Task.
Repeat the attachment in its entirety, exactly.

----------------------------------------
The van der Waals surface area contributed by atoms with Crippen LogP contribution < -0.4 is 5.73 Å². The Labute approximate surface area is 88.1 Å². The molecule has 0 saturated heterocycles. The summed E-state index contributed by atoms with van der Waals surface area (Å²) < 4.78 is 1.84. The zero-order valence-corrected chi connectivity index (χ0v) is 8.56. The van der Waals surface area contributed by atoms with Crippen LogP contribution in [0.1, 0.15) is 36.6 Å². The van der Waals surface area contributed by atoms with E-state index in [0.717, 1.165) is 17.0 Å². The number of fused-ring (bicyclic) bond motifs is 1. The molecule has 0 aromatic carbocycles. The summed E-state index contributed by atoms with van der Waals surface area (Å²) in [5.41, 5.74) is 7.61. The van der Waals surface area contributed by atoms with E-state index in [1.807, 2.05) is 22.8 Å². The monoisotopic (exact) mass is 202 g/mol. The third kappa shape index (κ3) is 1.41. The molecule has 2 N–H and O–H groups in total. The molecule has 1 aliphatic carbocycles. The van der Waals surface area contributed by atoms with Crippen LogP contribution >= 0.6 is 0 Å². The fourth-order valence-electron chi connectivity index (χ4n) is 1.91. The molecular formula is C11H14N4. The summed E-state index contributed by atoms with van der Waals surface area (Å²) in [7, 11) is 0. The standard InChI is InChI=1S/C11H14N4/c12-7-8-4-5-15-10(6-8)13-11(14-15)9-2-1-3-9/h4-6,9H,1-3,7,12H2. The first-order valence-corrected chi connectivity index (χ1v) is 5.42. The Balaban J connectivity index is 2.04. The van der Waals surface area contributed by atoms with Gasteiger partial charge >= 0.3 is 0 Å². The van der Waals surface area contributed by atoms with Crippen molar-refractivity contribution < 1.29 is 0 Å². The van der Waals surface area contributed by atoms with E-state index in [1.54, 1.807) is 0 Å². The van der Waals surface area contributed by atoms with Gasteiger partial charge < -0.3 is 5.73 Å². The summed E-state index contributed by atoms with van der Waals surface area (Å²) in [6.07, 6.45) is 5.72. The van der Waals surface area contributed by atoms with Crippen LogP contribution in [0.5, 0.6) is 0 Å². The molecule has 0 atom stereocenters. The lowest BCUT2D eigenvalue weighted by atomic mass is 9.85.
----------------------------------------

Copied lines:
The van der Waals surface area contributed by atoms with Crippen LogP contribution < -0.4 is 5.73 Å². The Labute approximate surface area is 88.1 Å². The molecule has 0 saturated heterocycles. The summed E-state index contributed by atoms with van der Waals surface area (Å²) < 4.78 is 1.84. The zero-order valence-corrected chi connectivity index (χ0v) is 8.56. The van der Waals surface area contributed by atoms with Crippen LogP contribution in [0.1, 0.15) is 36.6 Å². The van der Waals surface area contributed by atoms with E-state index in [0.717, 1.165) is 17.0 Å². The number of fused-ring (bicyclic) bond motifs is 1. The molecule has 0 aromatic carbocycles. The summed E-state index contributed by atoms with van der Waals surface area (Å²) in [5.41, 5.74) is 7.61. The van der Waals surface area contributed by atoms with E-state index in [1.807, 2.05) is 22.8 Å². The monoisotopic (exact) mass is 202 g/mol. The third kappa shape index (κ3) is 1.41. The molecule has 2 N–H and O–H groups in total. The molecule has 1 aliphatic carbocycles. The van der Waals surface area contributed by atoms with Crippen LogP contribution >= 0.6 is 0 Å². The fourth-order valence-electron chi connectivity index (χ4n) is 1.91. The molecular formula is C11H14N4. The summed E-state index contributed by atoms with van der Waals surface area (Å²) in [7, 11) is 0. The standard InChI is InChI=1S/C11H14N4/c12-7-8-4-5-15-10(6-8)13-11(14-15)9-2-1-3-9/h4-6,9H,1-3,7,12H2. The first-order valence-corrected chi connectivity index (χ1v) is 5.42. The Balaban J connectivity index is 2.04. The van der Waals surface area contributed by atoms with Gasteiger partial charge >= 0.3 is 0 Å². The van der Waals surface area contributed by atoms with Crippen molar-refractivity contribution < 1.29 is 0 Å². The van der Waals surface area contributed by atoms with E-state index in [1.54, 1.807) is 0 Å². The van der Waals surface area contributed by atoms with Gasteiger partial charge < -0.3 is 5.73 Å². The summed E-state index contributed by atoms with van der Waals surface area (Å²) in [6.07, 6.45) is 5.72. The van der Waals surface area contributed by atoms with Crippen LogP contribution in [0.5, 0.6) is 0 Å². The molecule has 0 atom stereocenters. The lowest BCUT2D eigenvalue weighted by atomic mass is 9.85.